OSU attack impacts beyond campus

Concealed carry on college campuses, immigration polices comes to forefront


MCT Photo

The attack at Ohio State University has brought to the forefront the issue of concealed carry and immigration policies. Currently, Ohio does not allow concealed carry on college campuses, but this may change in the near future. Meanwhile, president-elect Donald Trump visited Columbus on December 8 to talk to victims of the attack as well as discuss the issues with immigration policies which he believes allowed the attack to happen.

The attack of 11 people on the Ohio State University (OSU) campus has increased interest in arming students and staff. Ohio is one of 18 states that prohibits concealed carry on college campuses. Kentucky and Indiana allow universities to decide whether to allow or ban concealed carry.

The proposal from Lebanon representative Ron Maag would allow those with licenses to carry concealed handguns on college campuses if university officials approve. Lawmakers could vote on this in the coming weeks.

“When I am at Ohio State, I cannot keep myself safe. If someone attacks me with a butcher knife or an AK-47, I’m supposed to run away, throw things at them, or maybe hide under a desk and pray.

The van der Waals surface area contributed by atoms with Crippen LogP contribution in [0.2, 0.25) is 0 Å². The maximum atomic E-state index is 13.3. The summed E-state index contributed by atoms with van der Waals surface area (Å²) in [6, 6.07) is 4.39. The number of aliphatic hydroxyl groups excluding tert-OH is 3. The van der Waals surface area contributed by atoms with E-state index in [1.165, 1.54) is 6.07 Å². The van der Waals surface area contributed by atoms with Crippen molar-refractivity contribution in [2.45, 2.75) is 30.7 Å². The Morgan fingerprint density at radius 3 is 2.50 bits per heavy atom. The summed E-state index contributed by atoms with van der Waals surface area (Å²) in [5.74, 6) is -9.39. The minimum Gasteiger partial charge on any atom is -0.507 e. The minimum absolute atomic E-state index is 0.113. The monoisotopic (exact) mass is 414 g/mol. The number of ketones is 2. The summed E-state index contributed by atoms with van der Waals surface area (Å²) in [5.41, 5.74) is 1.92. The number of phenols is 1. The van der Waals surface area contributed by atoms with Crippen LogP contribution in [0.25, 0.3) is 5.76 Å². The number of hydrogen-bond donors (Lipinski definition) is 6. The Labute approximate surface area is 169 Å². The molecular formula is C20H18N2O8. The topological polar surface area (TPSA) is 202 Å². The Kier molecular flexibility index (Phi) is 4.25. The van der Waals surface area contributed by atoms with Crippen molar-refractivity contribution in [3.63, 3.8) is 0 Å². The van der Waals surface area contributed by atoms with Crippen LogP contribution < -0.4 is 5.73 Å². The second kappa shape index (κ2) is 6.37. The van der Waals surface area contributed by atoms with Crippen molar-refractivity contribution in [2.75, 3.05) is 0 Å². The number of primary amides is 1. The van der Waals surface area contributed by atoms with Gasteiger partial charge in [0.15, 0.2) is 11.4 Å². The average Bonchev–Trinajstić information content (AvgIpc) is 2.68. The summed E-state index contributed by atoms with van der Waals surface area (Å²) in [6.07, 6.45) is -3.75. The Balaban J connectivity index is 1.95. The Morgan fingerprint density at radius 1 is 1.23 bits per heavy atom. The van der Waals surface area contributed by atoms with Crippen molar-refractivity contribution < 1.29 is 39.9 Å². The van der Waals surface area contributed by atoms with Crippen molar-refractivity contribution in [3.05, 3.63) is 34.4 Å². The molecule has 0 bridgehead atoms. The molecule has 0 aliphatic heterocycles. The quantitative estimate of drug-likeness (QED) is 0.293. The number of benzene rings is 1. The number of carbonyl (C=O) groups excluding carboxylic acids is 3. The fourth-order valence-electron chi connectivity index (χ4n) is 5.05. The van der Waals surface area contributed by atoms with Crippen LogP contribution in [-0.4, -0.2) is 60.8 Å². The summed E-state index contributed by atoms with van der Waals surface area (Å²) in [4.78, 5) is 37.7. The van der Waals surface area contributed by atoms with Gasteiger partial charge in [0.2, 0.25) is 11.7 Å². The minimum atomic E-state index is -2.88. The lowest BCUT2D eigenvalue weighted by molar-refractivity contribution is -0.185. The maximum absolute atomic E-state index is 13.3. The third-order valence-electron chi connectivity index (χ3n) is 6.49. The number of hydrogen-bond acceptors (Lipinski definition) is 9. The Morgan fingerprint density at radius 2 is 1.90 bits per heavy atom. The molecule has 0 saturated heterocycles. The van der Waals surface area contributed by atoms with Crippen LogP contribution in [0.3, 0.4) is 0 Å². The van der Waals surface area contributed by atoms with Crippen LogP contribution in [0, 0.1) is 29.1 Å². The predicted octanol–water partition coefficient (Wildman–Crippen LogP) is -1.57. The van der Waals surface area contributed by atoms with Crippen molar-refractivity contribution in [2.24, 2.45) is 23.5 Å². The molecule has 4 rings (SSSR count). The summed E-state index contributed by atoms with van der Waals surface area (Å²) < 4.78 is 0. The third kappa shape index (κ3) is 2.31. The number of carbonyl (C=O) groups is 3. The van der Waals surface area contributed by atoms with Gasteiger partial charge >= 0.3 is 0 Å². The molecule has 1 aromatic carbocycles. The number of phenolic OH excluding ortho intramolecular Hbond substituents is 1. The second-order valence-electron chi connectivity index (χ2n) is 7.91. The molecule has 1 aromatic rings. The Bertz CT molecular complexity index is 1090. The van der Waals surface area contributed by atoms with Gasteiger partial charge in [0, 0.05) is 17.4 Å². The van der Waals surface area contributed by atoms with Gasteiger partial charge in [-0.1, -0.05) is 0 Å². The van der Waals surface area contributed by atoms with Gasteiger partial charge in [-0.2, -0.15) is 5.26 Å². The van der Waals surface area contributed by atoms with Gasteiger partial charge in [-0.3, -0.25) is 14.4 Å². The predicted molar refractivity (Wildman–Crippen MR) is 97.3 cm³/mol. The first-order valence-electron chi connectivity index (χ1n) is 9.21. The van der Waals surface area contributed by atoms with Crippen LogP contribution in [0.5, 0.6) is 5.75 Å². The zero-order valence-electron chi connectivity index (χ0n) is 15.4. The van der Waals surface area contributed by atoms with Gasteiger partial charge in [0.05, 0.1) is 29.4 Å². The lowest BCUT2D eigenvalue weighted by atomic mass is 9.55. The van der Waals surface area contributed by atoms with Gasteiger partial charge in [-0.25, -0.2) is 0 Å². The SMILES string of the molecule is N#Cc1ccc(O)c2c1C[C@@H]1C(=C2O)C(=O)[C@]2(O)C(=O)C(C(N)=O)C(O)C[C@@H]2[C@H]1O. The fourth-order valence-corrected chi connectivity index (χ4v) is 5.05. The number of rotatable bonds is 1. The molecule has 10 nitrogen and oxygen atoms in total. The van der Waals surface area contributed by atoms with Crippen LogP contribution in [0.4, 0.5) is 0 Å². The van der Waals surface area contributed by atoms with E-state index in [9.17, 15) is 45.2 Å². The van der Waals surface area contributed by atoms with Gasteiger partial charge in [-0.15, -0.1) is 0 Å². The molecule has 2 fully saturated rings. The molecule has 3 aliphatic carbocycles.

“Think about the terror you would experience if that was you,” said Jonathan Beshears, an OSU student, in a testimony before lawmakers, according to Cincinnati.com.

However, opponents to expanded concealed carry say that more guns might have complicated the situation at OSU.

“This officer showed up, he was able to identify the source of the threat quickly because there weren’t other people around with superfluous handguns,” said Rev. Margaret Leidheiser-Stoddard, a member of the Ohio chapter of Moms Demand Action for Gun Sense in America to lawmakers, according to Cincinnati.com.

OSU student Nathan Schumacher, who watched from his dormitory room window as police swarmed his campus, said that he does not want concealed guns on campus, even though he has owned firearms for years.

“A Good Samaritan with a gun looks a lot like an assailant with a gun,” Schumacher said to USA Today.

Even if Maag’s bill is passed, it is not clear whether OSU officials would allow concealed handguns on campus. They have long opposed concealed weapons on campus.

Meanwhile, president-elect Donald Trump traveled on December 8 to Columbus to meet privately with victims of the attack at OSU.

Following the attack, Trump had tweeted that Abdul Razak Ali Artan, a legal Somali resident in the U.S., should not have been in the country.

On December 1, at the first stop of “USA Thank You Tour” in Cincinnati, Trump said that attack was a “tragic reminder” of lax immigration policies that fail to screen out potential terrorists.

“We will do everything in our power to keep the scourge of terrorism out of our country. People are pouring in from regions of the Middle East. We have no idea who they are, where they are, what they’re thinking.

“And we’re going to stop that dead cold flat. You just take a good look at what just happened in your state,” Trump said to The Columbus Dispatch.